Languages
banner 1 banner 2 banner 3
ELECTRICAL & MECHANICAL PRODUCTS, EQUIPMENT, SYSTEMS & APPLICATIONS
ENGINEERING, CONTRACTING , CONSULTING, INSTALLATION , SITE SUPERVISION AND OVERSEAS PROJECT FACILITATING SERVICES
LOW VOLTAGE POWER FACTOR CORRECTION SYSTEMS
DANGEROUS GOODS SAFETY ADVISER ( DGSA )
CERTIFICATION SERVICES FOR RUSSIA AND CIS COUNTRIES
DANGEROUS GOODS SAFETY ADVISER ( DGSA )
You must have a dangerous goods safety adviser (DGSA) if you transport dangerous goods
 
1. Overview
 
If you want to transport dangerous goods, there are rules on how to pack and label them and the training your staff must have.
 
You may also need to have a dangerous goods safety adviser (DGSA).
 
Packaging and labelling
 
Dangerous goods must be packaged and labelled appropriately. If you have aDGSA they will tell you about the requirements.
 
2. Dangerous goods classes
 
Dangerous goods are separated into different classes which affect how you must package and transport them. If you're only shipping limited quantities the rules aren't as strict.
 
CLASSIFICATION OF DANGEROUS GOODS
2. Dangerous goods classes
 
Class Type of material
1 Explosive substances and articles
2.1 Flammable gas (e.g. butane)
2.2 Non-flammable and non-toxic gases which could cause asphyxiation (eg nitrogen, helium,       carbon dioxide) or oxidizers (e.g. oxygen)
2.3

Toxic gases (e.g. chlorine, phosgene)

3 Flammable liquids (e.g. lighter fluid, petrol)
4.1 Flammable solids, self-reactive substances and solid desensitized explosives
4.2

Substances liable to spontaneous combustion

4.3

Substances which, in contact with water, emit flammable gases

5.1 Oxidizing substances
5.2 Organic peroxides
6.1 Toxic substances
6.2 Infectious substances
7 Radioactive material
8 Corrosive substances
9 Miscellaneous dangerous substances and articles
 
The consignor or sender is responsible for classifying, packaging and marking any dangerous goods to be transported.
 
Clinical waste
 
You must be registered as a waste carrier to carry clinical waste, eg from a hospital or veterinary surgery. The Health and Safety Executive website has details of packaging and labelling of containers for clinical waste.
 
3. Packaging
 
Before you order any packaging make sure that the supplier sends you:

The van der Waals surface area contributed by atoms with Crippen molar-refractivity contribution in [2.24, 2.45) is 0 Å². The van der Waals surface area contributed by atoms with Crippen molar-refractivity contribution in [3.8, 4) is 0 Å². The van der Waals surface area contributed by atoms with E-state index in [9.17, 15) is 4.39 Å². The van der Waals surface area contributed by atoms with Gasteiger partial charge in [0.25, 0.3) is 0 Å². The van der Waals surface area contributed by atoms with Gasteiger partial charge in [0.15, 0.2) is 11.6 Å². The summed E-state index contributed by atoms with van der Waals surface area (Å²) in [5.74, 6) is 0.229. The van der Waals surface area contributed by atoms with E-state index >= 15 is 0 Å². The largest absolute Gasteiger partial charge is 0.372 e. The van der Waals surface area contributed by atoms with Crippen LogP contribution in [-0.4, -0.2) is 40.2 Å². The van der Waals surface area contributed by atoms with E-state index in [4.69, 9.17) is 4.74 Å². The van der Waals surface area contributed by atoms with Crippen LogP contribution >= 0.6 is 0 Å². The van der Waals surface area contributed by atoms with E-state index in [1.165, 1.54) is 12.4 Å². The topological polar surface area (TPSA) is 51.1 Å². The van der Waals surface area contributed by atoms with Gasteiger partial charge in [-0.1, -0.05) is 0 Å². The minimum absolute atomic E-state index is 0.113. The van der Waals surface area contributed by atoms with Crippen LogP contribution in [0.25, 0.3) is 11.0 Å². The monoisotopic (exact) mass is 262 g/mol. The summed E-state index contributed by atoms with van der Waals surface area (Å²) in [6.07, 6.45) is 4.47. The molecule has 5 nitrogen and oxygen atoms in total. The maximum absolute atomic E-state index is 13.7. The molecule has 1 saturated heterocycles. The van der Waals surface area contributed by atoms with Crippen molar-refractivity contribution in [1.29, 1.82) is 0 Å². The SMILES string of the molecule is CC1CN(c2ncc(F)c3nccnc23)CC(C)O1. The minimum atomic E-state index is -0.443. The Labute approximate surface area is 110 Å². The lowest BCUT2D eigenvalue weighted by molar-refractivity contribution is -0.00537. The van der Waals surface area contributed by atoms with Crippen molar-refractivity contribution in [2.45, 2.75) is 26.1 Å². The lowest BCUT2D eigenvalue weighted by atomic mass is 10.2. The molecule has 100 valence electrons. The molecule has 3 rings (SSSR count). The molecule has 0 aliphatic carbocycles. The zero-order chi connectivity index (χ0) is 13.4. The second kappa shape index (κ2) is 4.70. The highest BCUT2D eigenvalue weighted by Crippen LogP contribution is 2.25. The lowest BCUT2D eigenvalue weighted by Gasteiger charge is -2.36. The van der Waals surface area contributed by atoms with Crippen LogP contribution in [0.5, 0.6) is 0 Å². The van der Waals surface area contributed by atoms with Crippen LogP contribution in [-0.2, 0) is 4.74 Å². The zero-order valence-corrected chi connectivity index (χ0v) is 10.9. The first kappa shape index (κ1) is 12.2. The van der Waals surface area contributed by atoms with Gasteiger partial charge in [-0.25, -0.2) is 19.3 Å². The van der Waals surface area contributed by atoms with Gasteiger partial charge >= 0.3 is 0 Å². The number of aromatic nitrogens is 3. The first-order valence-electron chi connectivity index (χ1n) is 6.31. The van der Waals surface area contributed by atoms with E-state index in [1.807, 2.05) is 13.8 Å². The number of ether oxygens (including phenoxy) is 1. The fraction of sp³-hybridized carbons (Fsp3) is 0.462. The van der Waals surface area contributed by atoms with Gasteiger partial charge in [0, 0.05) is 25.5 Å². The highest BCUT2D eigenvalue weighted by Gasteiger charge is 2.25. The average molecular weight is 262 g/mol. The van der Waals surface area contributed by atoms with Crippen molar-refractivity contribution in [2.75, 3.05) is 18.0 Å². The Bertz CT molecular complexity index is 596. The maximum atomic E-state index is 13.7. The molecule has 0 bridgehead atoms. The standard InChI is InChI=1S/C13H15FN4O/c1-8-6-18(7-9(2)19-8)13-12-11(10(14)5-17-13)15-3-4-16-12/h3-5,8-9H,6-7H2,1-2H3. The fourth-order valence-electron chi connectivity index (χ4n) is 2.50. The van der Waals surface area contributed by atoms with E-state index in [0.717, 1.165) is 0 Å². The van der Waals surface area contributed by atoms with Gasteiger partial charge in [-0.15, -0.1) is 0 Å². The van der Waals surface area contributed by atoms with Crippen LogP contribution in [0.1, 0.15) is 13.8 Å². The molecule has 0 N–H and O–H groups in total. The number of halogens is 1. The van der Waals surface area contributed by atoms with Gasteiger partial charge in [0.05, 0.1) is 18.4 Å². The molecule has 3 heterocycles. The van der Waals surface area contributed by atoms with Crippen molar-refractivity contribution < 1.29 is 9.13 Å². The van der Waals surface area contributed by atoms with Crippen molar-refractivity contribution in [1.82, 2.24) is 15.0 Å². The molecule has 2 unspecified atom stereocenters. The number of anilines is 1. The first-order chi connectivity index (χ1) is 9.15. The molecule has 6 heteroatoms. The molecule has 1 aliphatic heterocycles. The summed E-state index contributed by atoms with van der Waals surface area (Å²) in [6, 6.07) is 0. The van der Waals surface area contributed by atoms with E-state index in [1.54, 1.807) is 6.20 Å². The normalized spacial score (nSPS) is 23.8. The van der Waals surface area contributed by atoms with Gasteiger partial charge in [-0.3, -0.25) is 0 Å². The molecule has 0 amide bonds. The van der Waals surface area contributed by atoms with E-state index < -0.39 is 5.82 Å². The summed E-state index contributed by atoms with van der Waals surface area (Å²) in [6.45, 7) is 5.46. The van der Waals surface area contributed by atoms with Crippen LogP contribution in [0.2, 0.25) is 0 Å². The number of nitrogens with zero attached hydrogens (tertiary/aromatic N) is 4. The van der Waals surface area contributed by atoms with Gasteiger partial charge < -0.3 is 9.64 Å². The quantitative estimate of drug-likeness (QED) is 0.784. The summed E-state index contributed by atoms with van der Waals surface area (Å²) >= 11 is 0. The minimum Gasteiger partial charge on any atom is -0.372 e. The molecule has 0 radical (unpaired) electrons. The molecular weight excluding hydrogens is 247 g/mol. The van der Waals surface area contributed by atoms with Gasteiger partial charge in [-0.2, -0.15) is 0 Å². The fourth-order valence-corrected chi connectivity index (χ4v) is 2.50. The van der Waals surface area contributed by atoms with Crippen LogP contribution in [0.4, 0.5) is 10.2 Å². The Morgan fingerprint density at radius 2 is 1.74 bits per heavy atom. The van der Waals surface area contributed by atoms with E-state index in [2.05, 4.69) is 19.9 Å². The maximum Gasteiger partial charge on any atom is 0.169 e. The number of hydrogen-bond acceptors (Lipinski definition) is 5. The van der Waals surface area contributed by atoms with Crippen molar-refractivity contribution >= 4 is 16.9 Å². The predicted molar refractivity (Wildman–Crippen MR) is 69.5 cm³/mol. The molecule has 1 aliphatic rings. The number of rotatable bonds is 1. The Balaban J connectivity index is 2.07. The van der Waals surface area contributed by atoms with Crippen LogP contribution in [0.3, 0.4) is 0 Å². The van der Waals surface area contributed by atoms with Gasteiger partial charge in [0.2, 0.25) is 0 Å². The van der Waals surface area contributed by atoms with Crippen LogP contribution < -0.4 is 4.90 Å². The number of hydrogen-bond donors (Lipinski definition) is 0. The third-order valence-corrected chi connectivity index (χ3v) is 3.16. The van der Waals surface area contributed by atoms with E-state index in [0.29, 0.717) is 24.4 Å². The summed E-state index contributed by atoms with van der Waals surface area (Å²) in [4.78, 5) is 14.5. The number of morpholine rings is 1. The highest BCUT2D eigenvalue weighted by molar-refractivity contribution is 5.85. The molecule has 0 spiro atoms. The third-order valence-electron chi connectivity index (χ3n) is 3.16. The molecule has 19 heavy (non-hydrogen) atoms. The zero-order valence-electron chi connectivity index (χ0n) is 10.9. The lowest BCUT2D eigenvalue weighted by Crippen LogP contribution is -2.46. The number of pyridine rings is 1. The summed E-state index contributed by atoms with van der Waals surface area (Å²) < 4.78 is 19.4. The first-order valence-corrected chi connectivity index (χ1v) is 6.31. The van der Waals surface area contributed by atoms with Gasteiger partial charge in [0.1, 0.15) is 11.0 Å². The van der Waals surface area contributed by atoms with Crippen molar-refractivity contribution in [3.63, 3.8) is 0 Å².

• a copy of the certificate
• information ('datasheets') on how to use the packaging properly
• any test reports for the selected packaging
 
4. Dangerous goods safety adviser
 
You must have a dangerous goods safety adviser (DGSA) if you transport dangerous goods unless:
• you only do it occasionally, eg breakdown recovery vehicles
• you're only receiving the dangerous goods (you're the 'consignee')
• they're in 'limited quantities'
• you're moving them a very short distance by road, eg between buildings on an industrial estate
• you're using private vehicles
 
5. Rules for transport by road and sea
 
By road
The internationally agreed rules for transporting dangerous goods by road are covered by 'ADR 2015'.
There's a range of fixed penalty fines if your cargo fails a spot check.
 
By sea
You need to complete a dangerous goods notification for any dangerous goods you want to send by sea.
The International Maritime Dangerous Goods (IMDG) code and the Maritime provide guidance on transporting dangerous goods by sea.
You can be fined for breaking the regulations on transporting dangerous goods. You can be prosecuted and face a large fine and a prison sentence for serious breaches, eg transporting animal by-products in an unsafe way.
 
6. Transporting limited quantities
 
You don't need to follow all the normal packaging and labelling regulations, and you don't need a dangerous goods safety adviser if you're transporting 'limited quantities' of some dangerous goods.
 
Packing limited quantities
Goods shipped in limited quantities must be carried in small containers (eg bottles), which are then packed in boxes or on shrink-wrapped trays.
The maximum weight is 30kg for boxes, or 20kg for shrink-wrapped trays. The maximum weight for the individual containers depends on the type of goods.
These limits are listed in column 7a of the 'Dangerous goods list' in part 3 of ADR.
For certain goods, the limit in column 7a of Table A is zero. These goods can't be shipped as limited quantities.